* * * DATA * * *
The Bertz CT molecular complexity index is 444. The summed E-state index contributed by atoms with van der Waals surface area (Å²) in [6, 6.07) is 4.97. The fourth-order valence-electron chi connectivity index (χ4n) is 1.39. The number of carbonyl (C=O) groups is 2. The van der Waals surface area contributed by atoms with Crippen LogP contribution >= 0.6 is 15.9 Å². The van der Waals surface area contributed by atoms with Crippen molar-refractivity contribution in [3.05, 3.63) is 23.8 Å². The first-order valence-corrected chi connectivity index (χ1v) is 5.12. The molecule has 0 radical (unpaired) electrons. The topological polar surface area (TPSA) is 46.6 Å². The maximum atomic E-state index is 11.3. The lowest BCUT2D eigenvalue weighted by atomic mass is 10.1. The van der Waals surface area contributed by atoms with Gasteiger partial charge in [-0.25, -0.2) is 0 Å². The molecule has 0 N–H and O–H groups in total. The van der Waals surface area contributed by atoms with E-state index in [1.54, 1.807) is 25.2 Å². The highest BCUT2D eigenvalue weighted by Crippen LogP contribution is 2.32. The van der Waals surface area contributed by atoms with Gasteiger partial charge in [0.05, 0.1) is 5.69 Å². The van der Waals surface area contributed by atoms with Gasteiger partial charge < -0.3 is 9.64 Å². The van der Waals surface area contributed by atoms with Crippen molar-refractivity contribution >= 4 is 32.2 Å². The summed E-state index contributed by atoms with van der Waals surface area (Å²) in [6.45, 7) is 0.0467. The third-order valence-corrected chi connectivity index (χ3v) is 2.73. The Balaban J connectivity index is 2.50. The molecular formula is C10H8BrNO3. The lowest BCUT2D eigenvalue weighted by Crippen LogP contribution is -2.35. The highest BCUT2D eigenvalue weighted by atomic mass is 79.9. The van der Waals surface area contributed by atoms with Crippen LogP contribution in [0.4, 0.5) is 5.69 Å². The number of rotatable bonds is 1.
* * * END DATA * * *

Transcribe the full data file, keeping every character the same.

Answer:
The Bertz CT molecular complexity index is 444. The summed E-state index contributed by atoms with van der Waals surface area (Å²) in [6, 6.07) is 4.97. The fourth-order valence-electron chi connectivity index (χ4n) is 1.39. The number of carbonyl (C=O) groups is 2. The van der Waals surface area contributed by atoms with Crippen LogP contribution >= 0.6 is 15.9 Å². The van der Waals surface area contributed by atoms with Crippen molar-refractivity contribution in [3.05, 3.63) is 23.8 Å². The first-order valence-corrected chi connectivity index (χ1v) is 5.12. The molecule has 0 radical (unpaired) electrons. The topological polar surface area (TPSA) is 46.6 Å². The maximum atomic E-state index is 11.3. The lowest BCUT2D eigenvalue weighted by atomic mass is 10.1. The van der Waals surface area contributed by atoms with Gasteiger partial charge in [-0.25, -0.2) is 0 Å². The molecule has 0 N–H and O–H groups in total. The van der Waals surface area contributed by atoms with E-state index in [1.54, 1.807) is 25.2 Å². The highest BCUT2D eigenvalue weighted by Crippen LogP contribution is 2.32. The van der Waals surface area contributed by atoms with Gasteiger partial charge in [0.05, 0.1) is 5.69 Å². The van der Waals surface area contributed by atoms with Gasteiger partial charge < -0.3 is 9.64 Å². The van der Waals surface area contributed by atoms with Crippen molar-refractivity contribution >= 4 is 32.2 Å². The summed E-state index contributed by atoms with van der Waals surface area (Å²) in [6.45, 7) is 0.0467. The third-order valence-corrected chi connectivity index (χ3v) is 2.73. The Balaban J connectivity index is 2.50. The molecular formula is C10H8BrNO3. The lowest BCUT2D eigenvalue weighted by Crippen LogP contribution is -2.35. The highest BCUT2D eigenvalue weighted by atomic mass is 79.9. The van der Waals surface area contributed by atoms with Crippen LogP contribution in [0.4, 0.5) is 5.69 Å². The number of rotatable bonds is 1.